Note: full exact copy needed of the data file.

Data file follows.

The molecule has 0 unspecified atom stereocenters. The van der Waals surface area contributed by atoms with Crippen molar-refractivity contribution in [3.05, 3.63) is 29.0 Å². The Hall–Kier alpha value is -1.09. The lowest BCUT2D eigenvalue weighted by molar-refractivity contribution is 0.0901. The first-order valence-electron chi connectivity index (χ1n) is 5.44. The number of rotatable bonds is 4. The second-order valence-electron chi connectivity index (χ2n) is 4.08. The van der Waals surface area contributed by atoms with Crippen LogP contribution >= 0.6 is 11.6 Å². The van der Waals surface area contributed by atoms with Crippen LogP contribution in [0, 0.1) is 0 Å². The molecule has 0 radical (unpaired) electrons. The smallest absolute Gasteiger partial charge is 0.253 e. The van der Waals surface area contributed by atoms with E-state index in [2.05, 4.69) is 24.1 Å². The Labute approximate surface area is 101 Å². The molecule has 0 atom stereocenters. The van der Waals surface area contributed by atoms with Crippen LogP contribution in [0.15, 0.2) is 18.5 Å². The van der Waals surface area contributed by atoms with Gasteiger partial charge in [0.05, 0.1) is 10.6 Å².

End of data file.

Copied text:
The molecule has 0 unspecified atom stereocenters. The van der Waals surface area contributed by atoms with Crippen molar-refractivity contribution in [3.05, 3.63) is 29.0 Å². The Hall–Kier alpha value is -1.09. The lowest BCUT2D eigenvalue weighted by molar-refractivity contribution is 0.0901. The first-order valence-electron chi connectivity index (χ1n) is 5.44. The number of rotatable bonds is 4. The second-order valence-electron chi connectivity index (χ2n) is 4.08. The van der Waals surface area contributed by atoms with Crippen LogP contribution >= 0.6 is 11.6 Å². The van der Waals surface area contributed by atoms with Crippen LogP contribution in [0, 0.1) is 0 Å². The molecule has 0 radical (unpaired) electrons. The smallest absolute Gasteiger partial charge is 0.253 e. The van der Waals surface area contributed by atoms with E-state index in [2.05, 4.69) is 24.1 Å². The Labute approximate surface area is 101 Å². The molecule has 0 atom stereocenters. The van der Waals surface area contributed by atoms with Crippen LogP contribution in [0.15, 0.2) is 18.5 Å². The van der Waals surface area contributed by atoms with Gasteiger partial charge in [0.05, 0.1) is 10.6 Å².